Allied Warships

HMS Bulldog (H 91)

Destroyer of the B class


HMS Bulldog before World War Two

NavyThe Royal Navy
TypeDestroyer
ClassB 
PennantH 91 
Built bySwan Hunter and Wigham Richardson Ltd. (Wallsend-on-Tyne, U.K.): Wallsend 
Ordered22 Mar 1929 
Laid down10 Aug 1929 
Launched6 Dec 1930 
Commissioned8 Apr 1931 
End service 
History

HMS Bulldog is not listed as active unit in the July 1945 Navy List

Sold to be broken up for scrap on 15 Janaury 1946.

 

Commands listed for HMS Bulldog (H 91)

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CommanderFromTo
1Cdr. Thomas Leslie Bratt, RNJul 1938Feb 1939

2Lt.Cdr. John Sherbrook Morris Richardson, RN14 Mar 193930 Apr 1940
3Lt.Cdr. John Patrick Wisden, RN30 Apr 194024 Aug 1940
4Lt.Cdr. Frank Joseph George Hewitt, RN24 Aug 19403 Jan 1941
5Lt.Cdr. Edmund Neville Vincent Currey, DSC, RN3 Jan 1941Feb 1941
6Cdr. Addison Joe Baker-Cresswell, RNFeb 194127 Jan 1942
7Cdr. Maxwell Richmond, OBE, RN27 Jan 194218 Dec 1942
8Lt.Cdr. Edward John Lee, RN18 Dec 1942late 1943
9Lt. John Henry Pennell, RNlate 194314 Mar 1944
10Lt.Cdr. Charles Gordon Walker, RN14 Mar 1944late 1944
11Lt. John Henry Pennell, RNlate 194416 Mar 1945
12Lt.Cdr. David Brian Gladstone Dumas, RN16 Mar 194527 May 1945

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Noteable events involving Bulldog include:


1 Sep 1939
On the outbreak of the Second World War HMS Bulldog (Lt.Cdr. J.S.M. Richardson, RN) was serving in the Mediterranean as aircraft guard ship for the aircraft carrier HMS Glorious (Capt. G. D'Oyly-Hughes DSO, DSC, RN).

21 Feb 1940
HMS Bulldog received orders to return to Dover to join the 19th DF.

18 Mar 1940
HMS Bulldog received orders to remain in the Mediterranean with HMS Glorious.

9 May 1940
During the night of 9/10 May, the destroyer was searching in the Skagerrak for German minelayers with other destroyers from Scapa Flow. During an attack by German MTBs at another Task Force with the same task, HMS Kelly was badly damaged by a torpedo and towed to Newcastle by HMS Bulldog.

24 Aug 1940
While at Portsmouth HMS Bulldog was damaged during a German air raid. Bulldog's Commanding Officer Lt.Cdr. John Patrick Wisden, RN was wounded, he died 5 days later.

First Officer F.J.G. Hewitt, RN took over command until relieved by Lt.Cdr. E.N.V. Currey, DSC, RN on 3 January 1941.

13 Sep 1940
During the night of 13/14 September 1940 the destroyers HMS Highlander (Cdr. W.A. Dallmeyer, RN), HMS Harvester (Lt.Cdr. M. Thornton, RN), HMS Bulldog (Lt.Cdr. F.J.G. Hewitt, RN) and HMS Beagle (Lt.Cdr. R.H. Wright, RN) bombard Cherbourg in a sweep through the Seine Bay.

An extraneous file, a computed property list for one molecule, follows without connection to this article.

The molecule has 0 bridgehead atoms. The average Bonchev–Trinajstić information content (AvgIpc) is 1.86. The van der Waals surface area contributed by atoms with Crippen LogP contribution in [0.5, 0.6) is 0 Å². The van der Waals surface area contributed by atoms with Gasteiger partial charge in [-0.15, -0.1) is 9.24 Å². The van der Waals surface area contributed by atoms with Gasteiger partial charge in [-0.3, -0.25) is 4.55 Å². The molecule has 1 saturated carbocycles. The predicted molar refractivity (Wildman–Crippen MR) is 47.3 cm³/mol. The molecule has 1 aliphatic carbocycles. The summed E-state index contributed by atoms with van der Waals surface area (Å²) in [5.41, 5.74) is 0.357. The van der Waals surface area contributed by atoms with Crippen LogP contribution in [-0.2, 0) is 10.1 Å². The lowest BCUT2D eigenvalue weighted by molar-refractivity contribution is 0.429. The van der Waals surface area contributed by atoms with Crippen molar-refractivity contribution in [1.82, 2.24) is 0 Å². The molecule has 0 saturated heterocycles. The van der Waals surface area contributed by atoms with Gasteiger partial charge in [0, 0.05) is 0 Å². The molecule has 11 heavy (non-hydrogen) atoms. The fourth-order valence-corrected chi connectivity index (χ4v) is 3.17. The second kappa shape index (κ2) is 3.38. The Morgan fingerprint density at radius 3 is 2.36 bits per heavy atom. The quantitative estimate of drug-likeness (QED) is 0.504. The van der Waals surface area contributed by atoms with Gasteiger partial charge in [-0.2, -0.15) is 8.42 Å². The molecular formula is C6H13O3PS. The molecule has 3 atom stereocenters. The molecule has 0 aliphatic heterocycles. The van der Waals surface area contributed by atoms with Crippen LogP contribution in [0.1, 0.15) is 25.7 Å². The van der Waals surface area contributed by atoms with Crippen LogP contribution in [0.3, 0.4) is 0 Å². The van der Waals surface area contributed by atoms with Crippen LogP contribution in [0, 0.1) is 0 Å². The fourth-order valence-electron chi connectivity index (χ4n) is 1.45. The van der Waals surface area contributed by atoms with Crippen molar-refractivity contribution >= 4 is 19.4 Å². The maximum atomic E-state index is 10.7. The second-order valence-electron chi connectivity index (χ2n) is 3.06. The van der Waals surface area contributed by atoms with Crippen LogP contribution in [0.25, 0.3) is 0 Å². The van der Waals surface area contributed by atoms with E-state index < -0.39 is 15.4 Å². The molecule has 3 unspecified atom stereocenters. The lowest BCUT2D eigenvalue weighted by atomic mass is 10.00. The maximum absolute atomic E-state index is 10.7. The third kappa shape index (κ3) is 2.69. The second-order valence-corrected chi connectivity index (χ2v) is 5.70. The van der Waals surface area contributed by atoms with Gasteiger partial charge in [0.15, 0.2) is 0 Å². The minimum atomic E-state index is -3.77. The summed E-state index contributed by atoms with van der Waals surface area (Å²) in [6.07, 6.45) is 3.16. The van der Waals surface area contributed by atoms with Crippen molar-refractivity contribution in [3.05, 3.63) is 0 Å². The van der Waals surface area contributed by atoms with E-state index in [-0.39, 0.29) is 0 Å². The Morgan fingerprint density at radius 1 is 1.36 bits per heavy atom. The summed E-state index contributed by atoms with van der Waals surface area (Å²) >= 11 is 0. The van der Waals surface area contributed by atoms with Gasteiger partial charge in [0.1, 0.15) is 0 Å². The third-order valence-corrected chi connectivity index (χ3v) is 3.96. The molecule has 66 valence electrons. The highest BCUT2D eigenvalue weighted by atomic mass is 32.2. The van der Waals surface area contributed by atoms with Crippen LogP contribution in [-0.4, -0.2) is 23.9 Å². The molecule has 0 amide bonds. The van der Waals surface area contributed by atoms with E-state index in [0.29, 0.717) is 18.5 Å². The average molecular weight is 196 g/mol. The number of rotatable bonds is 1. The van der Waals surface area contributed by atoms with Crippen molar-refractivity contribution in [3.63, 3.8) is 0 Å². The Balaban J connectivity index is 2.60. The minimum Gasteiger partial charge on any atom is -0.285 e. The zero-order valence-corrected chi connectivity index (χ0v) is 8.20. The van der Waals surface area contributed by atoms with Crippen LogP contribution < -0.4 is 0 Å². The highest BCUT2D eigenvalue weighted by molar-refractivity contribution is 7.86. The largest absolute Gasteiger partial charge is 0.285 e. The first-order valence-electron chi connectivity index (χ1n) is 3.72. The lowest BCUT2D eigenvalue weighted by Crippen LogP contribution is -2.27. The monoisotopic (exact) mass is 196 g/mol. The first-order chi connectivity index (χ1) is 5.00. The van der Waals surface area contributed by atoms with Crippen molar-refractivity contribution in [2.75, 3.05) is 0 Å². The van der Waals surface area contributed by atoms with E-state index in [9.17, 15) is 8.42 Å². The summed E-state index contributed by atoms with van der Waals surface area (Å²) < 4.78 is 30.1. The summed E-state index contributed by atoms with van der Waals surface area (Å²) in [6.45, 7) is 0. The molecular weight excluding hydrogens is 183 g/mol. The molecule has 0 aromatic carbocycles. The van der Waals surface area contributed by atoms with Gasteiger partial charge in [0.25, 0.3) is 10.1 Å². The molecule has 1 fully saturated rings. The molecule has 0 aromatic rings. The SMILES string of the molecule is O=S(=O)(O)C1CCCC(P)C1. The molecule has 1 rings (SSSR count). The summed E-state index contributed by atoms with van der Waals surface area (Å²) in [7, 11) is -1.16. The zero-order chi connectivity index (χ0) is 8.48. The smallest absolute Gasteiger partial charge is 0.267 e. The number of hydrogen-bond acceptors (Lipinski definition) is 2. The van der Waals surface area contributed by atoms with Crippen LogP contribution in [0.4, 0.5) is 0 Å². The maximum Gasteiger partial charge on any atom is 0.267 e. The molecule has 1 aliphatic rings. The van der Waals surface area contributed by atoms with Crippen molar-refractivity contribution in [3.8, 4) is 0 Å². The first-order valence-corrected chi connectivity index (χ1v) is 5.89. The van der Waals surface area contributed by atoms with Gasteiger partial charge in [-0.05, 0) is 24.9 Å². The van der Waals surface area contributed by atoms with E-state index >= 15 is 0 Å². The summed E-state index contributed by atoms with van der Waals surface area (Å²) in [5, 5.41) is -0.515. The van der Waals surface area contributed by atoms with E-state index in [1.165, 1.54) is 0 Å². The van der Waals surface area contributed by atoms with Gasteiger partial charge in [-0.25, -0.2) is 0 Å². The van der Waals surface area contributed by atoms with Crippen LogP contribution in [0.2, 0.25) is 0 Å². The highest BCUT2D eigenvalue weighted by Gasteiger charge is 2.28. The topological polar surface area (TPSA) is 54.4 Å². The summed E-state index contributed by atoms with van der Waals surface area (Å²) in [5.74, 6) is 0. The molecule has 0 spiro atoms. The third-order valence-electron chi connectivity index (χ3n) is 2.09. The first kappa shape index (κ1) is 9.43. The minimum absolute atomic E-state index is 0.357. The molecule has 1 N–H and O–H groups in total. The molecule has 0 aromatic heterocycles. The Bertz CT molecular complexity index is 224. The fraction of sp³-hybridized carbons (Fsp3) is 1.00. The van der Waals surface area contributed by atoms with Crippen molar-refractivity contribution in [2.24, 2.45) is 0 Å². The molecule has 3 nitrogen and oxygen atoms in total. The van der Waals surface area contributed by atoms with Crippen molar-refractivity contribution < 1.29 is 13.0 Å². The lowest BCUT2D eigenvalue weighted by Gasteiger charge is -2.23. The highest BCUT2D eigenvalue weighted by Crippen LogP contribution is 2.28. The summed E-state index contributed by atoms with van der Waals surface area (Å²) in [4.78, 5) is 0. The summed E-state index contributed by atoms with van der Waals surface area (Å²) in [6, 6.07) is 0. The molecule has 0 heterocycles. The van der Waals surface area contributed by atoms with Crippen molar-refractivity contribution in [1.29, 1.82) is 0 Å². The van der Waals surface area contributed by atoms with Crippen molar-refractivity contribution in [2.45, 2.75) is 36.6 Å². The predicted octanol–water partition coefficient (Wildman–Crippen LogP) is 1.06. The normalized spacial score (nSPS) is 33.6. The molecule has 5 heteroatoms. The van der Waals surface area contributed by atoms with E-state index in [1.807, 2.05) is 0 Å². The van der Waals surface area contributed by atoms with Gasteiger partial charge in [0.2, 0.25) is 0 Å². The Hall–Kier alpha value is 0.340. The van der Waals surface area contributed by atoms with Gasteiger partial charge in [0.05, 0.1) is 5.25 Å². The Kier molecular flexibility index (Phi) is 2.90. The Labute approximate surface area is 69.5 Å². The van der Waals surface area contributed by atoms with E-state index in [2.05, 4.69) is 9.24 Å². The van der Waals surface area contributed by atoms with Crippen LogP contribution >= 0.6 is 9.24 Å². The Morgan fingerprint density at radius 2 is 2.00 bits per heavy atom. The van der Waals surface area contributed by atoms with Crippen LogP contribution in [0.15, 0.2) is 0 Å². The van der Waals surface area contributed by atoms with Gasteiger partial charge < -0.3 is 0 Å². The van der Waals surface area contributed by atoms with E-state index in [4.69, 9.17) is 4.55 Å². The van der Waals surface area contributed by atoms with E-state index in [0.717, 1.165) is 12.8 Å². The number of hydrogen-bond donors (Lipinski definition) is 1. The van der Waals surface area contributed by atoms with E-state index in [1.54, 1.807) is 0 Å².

1941
During the summer of 1941 Dr. Edward Lee performed trials with Britain's first infrared spectrometer for infrared recognition aboard HMS Bulldog.

Dr. Lee built the detection system which proved crucial to the identification of enemy aircraft in the Second World War.

At the outbreak of war, Dr. Lee joined the Admiralty Research Laboratory in Teddington, working initially on radar; then, using the research from his work on the spectrometer, he worked on developing the type F infrared rays recognition system to help allied pilots distinguish enemy aircraft from their own planes at night. The system employed the transmission of intermittent infrared light beams from lamps attached to aircraft' tailfins. The beams were invisible to the naked eye, but could be detected by fellow pilots via a special receiver.

9 May 1941
HMS Bulldog was responsible for the capture of U-110, her Sub Lt David Balme finding the Enigma code machine ciphers and code books. U-110 was taken on tow and Bulldog kept her afloat for 17 hours then let the towline slip. The intention was to tow U-110 into Iceland but Admiralty realised this would have been a massive error of judgement. In the event, allegedly, U-110 resolved the matter herself by sinking. (1)

9 May 1941
German U-boat U-110 was captured on 9 May 1941 in the North Atlantic south of Iceland by the British destroyers HMS Bulldog (Lt.Cdr. A.J.B. Cresswell, RN) and HMS Broadway (Lt.Cdr. T. Taylor, RN) and the British corvette HMS Aubretia (Lt.Cdr. V.F. Smith, RNR). The U-boat was allowed to sink the day after to preserve the secret capture.

26 Jun 1944
German U-boat U-719 was sunk in the North Atlantic north-west of Ireland, in position 55°33'N, 11°02'E, by depth charges from the British destroyer HMS Bulldog.

9 May 1945
The surrender of the Channel Islands was signed on board her.

Media links


British destroyers & frigates

Norman Friedman


Destroyers of World War Two

Whitley, M. J.

Sources

  1. Personal communication

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